by Roy Edroso
A pending law in the District of Columbia underlines your obligation to proactively guard against discrimination against lesbian, gay, bisexual, transgender and queer/questioning (LGBTQ) patients — or risk alienating patients or even legal trouble.
On Feb. 2, the D.C. Council passed the LGBTQ Cultural Competency Continuing Education Amendment Act of 2015, requiring health care professionals licensed in the district to acquire two continuing education credits “on cultural competency or specialized clinical training focusing on patients who identify as lesbian, gay, bisexual, transgender, gender nonconforming, queer or questioning their sexual orientation or gender identity and expression (‘LGBTQ’).”
The Act, which at press time awaits Congressional approval, includes a waiver for providers with only limited patient engagement and authorization for the District to arrange funding for cultural competency training vendors.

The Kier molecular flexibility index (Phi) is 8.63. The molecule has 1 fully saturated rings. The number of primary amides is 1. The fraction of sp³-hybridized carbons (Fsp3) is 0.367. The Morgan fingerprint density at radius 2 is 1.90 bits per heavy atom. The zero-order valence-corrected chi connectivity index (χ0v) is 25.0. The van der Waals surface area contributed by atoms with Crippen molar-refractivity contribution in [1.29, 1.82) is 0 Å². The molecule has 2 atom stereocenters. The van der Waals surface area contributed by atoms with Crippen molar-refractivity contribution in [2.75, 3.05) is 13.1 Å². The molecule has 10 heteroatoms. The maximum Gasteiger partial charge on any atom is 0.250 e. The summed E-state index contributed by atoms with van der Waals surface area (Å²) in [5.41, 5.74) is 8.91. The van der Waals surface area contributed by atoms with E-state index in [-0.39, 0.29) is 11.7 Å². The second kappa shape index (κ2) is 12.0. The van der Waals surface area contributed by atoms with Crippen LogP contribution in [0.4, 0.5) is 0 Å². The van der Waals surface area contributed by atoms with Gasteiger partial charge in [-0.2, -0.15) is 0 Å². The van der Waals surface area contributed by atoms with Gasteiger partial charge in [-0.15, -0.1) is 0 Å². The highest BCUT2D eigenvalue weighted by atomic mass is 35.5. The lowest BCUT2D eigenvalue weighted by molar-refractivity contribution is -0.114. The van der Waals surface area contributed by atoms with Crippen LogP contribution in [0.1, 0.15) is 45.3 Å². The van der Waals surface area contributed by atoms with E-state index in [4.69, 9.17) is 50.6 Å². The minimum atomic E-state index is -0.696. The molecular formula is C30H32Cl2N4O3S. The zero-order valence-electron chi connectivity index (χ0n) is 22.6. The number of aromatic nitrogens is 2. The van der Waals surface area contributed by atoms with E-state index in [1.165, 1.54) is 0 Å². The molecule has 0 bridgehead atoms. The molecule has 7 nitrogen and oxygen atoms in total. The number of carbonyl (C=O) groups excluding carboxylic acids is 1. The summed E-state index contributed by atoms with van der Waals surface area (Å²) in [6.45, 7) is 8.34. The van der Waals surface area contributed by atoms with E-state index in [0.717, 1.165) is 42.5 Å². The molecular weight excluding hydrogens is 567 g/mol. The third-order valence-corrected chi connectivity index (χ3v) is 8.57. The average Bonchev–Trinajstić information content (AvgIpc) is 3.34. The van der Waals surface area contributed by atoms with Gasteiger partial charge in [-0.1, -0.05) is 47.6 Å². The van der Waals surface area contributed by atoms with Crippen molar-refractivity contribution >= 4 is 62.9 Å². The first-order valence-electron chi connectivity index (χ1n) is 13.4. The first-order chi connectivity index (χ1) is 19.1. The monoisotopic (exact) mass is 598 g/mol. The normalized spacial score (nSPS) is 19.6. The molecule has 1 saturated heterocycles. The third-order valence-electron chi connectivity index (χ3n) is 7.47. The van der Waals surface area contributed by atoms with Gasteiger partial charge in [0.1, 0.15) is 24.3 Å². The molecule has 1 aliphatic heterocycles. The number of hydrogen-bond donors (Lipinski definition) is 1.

The legislation is a sign that competency in the special needs of LGBTQ patients is increasingly expected of providers. While “there is not a [federal] legislative mandate that addresses this specifically, many providers are being sued because of a lack of cultural competence and appropriateness,” says Venessa Marie Perry, president/CEO of Health Resource Solutions LLC in Washington, D.C. Some cases, such as Taylor v. Lystila involving a transgender patient whose provider refused to give her hormone replacement therapy, have explicitly referenced the Affordable Care Act (ACA)....continue reading on Part B News